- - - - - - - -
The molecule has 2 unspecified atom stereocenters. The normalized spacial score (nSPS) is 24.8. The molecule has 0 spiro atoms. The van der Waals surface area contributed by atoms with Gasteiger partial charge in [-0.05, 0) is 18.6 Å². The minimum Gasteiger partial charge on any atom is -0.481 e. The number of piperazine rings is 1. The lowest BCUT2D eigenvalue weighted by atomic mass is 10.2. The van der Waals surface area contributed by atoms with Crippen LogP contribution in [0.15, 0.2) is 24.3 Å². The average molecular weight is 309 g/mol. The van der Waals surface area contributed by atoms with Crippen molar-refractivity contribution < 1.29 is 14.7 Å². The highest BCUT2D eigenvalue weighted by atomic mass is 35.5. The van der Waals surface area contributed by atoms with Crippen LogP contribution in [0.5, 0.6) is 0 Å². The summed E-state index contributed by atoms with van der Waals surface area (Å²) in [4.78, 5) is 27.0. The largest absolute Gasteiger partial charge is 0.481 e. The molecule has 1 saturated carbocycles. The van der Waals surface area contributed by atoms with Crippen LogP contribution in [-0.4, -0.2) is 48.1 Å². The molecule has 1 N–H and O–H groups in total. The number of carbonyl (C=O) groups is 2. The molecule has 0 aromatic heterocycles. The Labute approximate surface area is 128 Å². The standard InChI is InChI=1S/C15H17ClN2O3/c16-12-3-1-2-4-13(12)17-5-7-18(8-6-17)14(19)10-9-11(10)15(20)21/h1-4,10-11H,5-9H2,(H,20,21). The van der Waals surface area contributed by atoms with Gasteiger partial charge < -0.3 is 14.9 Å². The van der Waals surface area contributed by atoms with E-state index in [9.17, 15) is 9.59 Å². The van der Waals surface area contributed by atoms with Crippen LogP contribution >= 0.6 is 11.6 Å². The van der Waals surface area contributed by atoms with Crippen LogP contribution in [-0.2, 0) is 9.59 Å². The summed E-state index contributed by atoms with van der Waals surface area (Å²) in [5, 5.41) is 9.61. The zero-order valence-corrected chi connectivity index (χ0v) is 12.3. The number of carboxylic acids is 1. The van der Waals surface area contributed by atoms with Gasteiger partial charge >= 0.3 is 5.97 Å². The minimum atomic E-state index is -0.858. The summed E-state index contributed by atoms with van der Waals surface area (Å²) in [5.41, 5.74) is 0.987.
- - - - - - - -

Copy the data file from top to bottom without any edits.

The molecule has 2 unspecified atom stereocenters. The normalized spacial score (nSPS) is 24.8. The molecule has 0 spiro atoms. The van der Waals surface area contributed by atoms with Gasteiger partial charge in [-0.05, 0) is 18.6 Å². The minimum Gasteiger partial charge on any atom is -0.481 e. The number of piperazine rings is 1. The lowest BCUT2D eigenvalue weighted by atomic mass is 10.2. The van der Waals surface area contributed by atoms with Crippen LogP contribution in [0.15, 0.2) is 24.3 Å². The average molecular weight is 309 g/mol. The van der Waals surface area contributed by atoms with Crippen molar-refractivity contribution < 1.29 is 14.7 Å². The highest BCUT2D eigenvalue weighted by atomic mass is 35.5. The van der Waals surface area contributed by atoms with Crippen LogP contribution in [0.5, 0.6) is 0 Å². The summed E-state index contributed by atoms with van der Waals surface area (Å²) in [4.78, 5) is 27.0. The largest absolute Gasteiger partial charge is 0.481 e. The molecule has 1 saturated carbocycles. The van der Waals surface area contributed by atoms with Crippen LogP contribution in [-0.4, -0.2) is 48.1 Å². The molecule has 1 N–H and O–H groups in total. The number of carbonyl (C=O) groups is 2. The molecule has 0 aromatic heterocycles. The Labute approximate surface area is 128 Å². The standard InChI is InChI=1S/C15H17ClN2O3/c16-12-3-1-2-4-13(12)17-5-7-18(8-6-17)14(19)10-9-11(10)15(20)21/h1-4,10-11H,5-9H2,(H,20,21). The van der Waals surface area contributed by atoms with Gasteiger partial charge < -0.3 is 14.9 Å². The van der Waals surface area contributed by atoms with E-state index in [9.17, 15) is 9.59 Å². The van der Waals surface area contributed by atoms with Crippen LogP contribution >= 0.6 is 11.6 Å². The van der Waals surface area contributed by atoms with Crippen LogP contribution in [-0.2, 0) is 9.59 Å². The summed E-state index contributed by atoms with van der Waals surface area (Å²) in [5, 5.41) is 9.61. The zero-order valence-corrected chi connectivity index (χ0v) is 12.3. The number of carboxylic acids is 1. The van der Waals surface area contributed by atoms with Gasteiger partial charge >= 0.3 is 5.97 Å². The minimum atomic E-state index is -0.858. The summed E-state index contributed by atoms with van der Waals surface area (Å²) in [5.41, 5.74) is 0.987.